A Look Inside Australia’s Education, Investment, Tax, Healthcare & Retirement System
You’ve heard about Bondi Beach, the Great Barrier Reef, Elle McPherson and the Australian Open. You know that Australia has a great “walkabout” culture where college graduates take a gap year to go explore the world and expand their horizons. As far as you can tell, Australia is a wonderful land down under!
Unless you’ve been to sunny Australia, everything is hearsay. I’ve never been, but fortunately for all of us, Shaun from Money Cactus is a regular reader who hails from Australia and has decided to provide some insights into what it’s really like living and working in Australia.
One of my friends from San Francisco moved to Sydney five years ago and he loved it so much he decided to start a business there and become an Aussie citizen! After looking more into the Australian healthcare and social safety net system, there’s no wonder why people love Australia! In fact, I might consider retiring there myself if they have me. Then again, why would they since I haven’t paid any of their taxes!
Here’s Shaun’s perspective on Australia. For other Australian readers and those who’ve spent some time there, please feel free to share your thoughts as well!
Australian Boom: Where The Money’s At
Fortunately things still seem to be moving in the right direction for most of Australia, particularly if you have a skill that is suited to the mining industry. Australia is going through a mining boom right now and there is some serious coin to be made, even truck drivers are pulling down 100k plus and all they need to be able to do is drive in a straight line! There is even bigger money to be made for qualified trades people, so unsurprisingly everyone wants a job with a mining company at the moment. We are talking $150,000-$300,000 jobs!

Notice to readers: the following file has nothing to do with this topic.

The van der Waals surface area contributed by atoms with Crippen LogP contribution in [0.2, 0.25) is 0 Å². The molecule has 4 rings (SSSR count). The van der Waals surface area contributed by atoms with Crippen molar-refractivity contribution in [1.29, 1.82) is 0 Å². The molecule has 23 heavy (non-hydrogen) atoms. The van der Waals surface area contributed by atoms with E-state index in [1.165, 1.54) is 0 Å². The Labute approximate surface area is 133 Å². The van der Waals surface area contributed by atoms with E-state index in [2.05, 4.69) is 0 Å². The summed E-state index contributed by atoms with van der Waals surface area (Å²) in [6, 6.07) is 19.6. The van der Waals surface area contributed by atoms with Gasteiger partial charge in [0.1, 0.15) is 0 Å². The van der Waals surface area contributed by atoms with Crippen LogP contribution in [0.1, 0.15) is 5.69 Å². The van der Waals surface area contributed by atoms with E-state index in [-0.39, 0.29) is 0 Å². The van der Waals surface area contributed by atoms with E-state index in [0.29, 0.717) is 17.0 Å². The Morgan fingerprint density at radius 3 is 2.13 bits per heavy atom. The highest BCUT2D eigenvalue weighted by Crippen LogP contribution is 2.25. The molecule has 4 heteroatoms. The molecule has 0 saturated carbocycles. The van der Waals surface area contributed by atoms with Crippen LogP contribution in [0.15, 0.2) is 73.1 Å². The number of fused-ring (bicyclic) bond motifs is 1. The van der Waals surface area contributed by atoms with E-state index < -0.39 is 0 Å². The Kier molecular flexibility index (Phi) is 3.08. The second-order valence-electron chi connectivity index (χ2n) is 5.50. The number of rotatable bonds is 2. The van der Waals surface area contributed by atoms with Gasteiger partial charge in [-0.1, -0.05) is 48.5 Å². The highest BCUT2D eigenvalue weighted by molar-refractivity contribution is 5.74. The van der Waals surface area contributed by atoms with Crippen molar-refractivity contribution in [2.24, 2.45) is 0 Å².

Other industries (like manufacturing) aren’t fairing quite as well and our exports are suffering due to a strong Aussie dollar, but online shopping has definitely exploded as a result. Australia is pretty under-serviced in the online retail market, so I think that there is a lot of potential in this space at the moment too.
Australian Schooling System
The education system in Australia is very similar to America. Once kids get through school they might choose to go to university (college in the states), or undertake vocational training (similar to a community college I guess). The big difference is the cost of tertiary education. We are pretty lucky really, I’ve heard about the cost of college in America and it sounds pretty scary!